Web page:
March 14, 2006
"Henry David Thoreau’s 2 years, 2 months, 2 days
What a wondrous day at Walden Pond. Got here at 10 a.m.
and met Steve the state park ranger who gave us an elementary lecture. I
say elementary because I immediately thought his conversation skills were
perfect for engaging elementary-age kids. He asked questions like “Why do
you think Henry David Thoreau wanted to stay out at Walden Pond?” “What do
you think Thoreau’s bed is like?” Questions to engage the audience…
We walked across the road, down the gravel ramp to the
sandy shoreline of Walden Pond, went to the right of the pond following a
path along the shoreline, then veered off to walk up a little hill to the
cabin spot. There on a brown sign was written Henry David Thoreau’s
words: “I went to the woods because I wished to live deliberately, to
front only the essential facts of life, and see if I could not learn what
it had to teach, and not, when I came to die, discover that I had not
What a wonderful statement that everyone should learn
from—deal with only the important issues—meaning learn from life—the life
around you in nature.
Bronson Alcott started a cairn of rocks as a tribute to
Henry on the spot of the cabin—now there is a BIG pile of rocks!
At the lunch break time I walked around Walden Pond on the
shoreline path. Stopped at the open railroad track section and remembered
this section in the book that Thoreau observed thawing sand and clay that
to Thoreau’s mind embodied the creation of man. The leaves branching out
to signify blood vessels; the thawing mass of sand resembles fingers.
“What is man but a mass of thawing clay?” Thoreau asked. This section in
the book has so many metaphors to observe nature that every time you
reread a section or chapter you discover a new revelation and something
else speaks to you.
In the morning walk to Thoreau’s cabin the pond had a
surreal feel to it—mist coming up from the water’s surface and could see
only 100 feet across the pond in any direction. It was the very contained,
small world of Thoreau’s existence at Walden Pond and evoked this morning
a quiet, church-like atmosphere.
But in my lunch time hike around the pond, the sun came
out. You could see the trees on the other sides across the pond—no more
“other worldly” feeling to the setting. The feeling I got now was one of
“let’s explore” not one of “don’t disturb this quite sanctuary.” Now the
woods seem inviting. There was a kayaker in the middle of the pond. There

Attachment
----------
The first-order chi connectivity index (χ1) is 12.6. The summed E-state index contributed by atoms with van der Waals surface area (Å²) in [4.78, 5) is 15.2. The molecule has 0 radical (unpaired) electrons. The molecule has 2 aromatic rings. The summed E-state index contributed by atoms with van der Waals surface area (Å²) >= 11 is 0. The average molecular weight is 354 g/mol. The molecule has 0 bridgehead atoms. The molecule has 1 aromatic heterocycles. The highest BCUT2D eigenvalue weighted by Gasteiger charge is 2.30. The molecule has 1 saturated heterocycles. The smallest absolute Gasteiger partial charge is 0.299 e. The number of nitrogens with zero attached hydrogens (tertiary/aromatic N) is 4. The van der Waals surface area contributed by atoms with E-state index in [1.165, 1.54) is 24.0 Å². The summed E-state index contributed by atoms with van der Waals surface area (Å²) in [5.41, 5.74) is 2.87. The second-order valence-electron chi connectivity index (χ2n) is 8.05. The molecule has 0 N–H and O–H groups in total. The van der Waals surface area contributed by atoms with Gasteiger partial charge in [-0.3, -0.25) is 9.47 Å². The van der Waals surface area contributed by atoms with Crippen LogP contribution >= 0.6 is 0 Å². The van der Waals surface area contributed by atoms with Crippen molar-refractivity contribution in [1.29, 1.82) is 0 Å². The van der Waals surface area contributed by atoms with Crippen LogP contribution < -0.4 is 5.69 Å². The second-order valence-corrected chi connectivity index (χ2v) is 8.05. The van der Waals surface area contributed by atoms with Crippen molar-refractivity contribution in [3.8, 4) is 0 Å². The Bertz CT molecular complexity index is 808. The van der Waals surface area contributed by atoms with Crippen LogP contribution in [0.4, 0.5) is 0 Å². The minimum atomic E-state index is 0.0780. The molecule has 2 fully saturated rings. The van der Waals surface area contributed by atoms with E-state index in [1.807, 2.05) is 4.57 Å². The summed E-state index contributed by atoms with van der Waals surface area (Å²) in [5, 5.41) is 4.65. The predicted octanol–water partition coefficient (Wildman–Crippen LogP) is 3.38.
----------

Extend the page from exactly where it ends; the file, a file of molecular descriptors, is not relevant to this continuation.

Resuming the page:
were two fishermen now instead of the solitary figure we encountered this
morning and two family groups on the trail.
The sun opened up all hidden areas in the woods so I was
able to see the veins in the leaves on the ground. I was able to see the
patterns of the different tree barks. I was able to see the canopy of
trees overhead still leafless but see their height and shape and see how
much undergrowth the sun permitted. Wow!! The afternoon became an entirely
I remember from my Environmental History class reading an
essay by William Cronon how he said you can observe nature right in your
own backyard. I agreed with him at the time even though the consensus from
the professor and students was that Cronon was way off—that you can’t
equate your backyard to the beauty you can see in the wilderness—that your
backyard is a “created natural world” and can never be connected to the
wildness of nature.
Cronon said your tree in your backyard could have sprung
from the same seed as the tree in the forest and both trees are worthy of
our wonder and respect. I agree with this. Thoreau escaped to a simple
life at Walden Pond on the outskirts of town to contemplate nature, its
environs, life, and mourn his brother’s death. Coming to Walden Pond 161
years later, still remains therapeutic to present day visitors when Walden
Pond is literally in a backyard.
This same spot is now not considered wild or wilderness but
a small section of 411 acres preserved by the Massachusetts State Forests
and Parks system. To me this proves that if you have a special place in
the natural world, no matter how far from a town, city, or civilization,
and if it is preserved by keeping the natural aspect of the
environment—that this place is just as special to you as visiting
Yellowstone, Yosemite, or the Grand Canyon with all their natural wonders.
Someone had the foresight to protect Thoreau’s special
place so future generations could experience what he experienced. It is no
less meaningful for us to preserve our special places—maybe even our own
backyards—so we can continually make a connection to the natural world. We
will respect the natural world both in our city limits, outside of city
limits, and in faraway lands that take time to arrive to.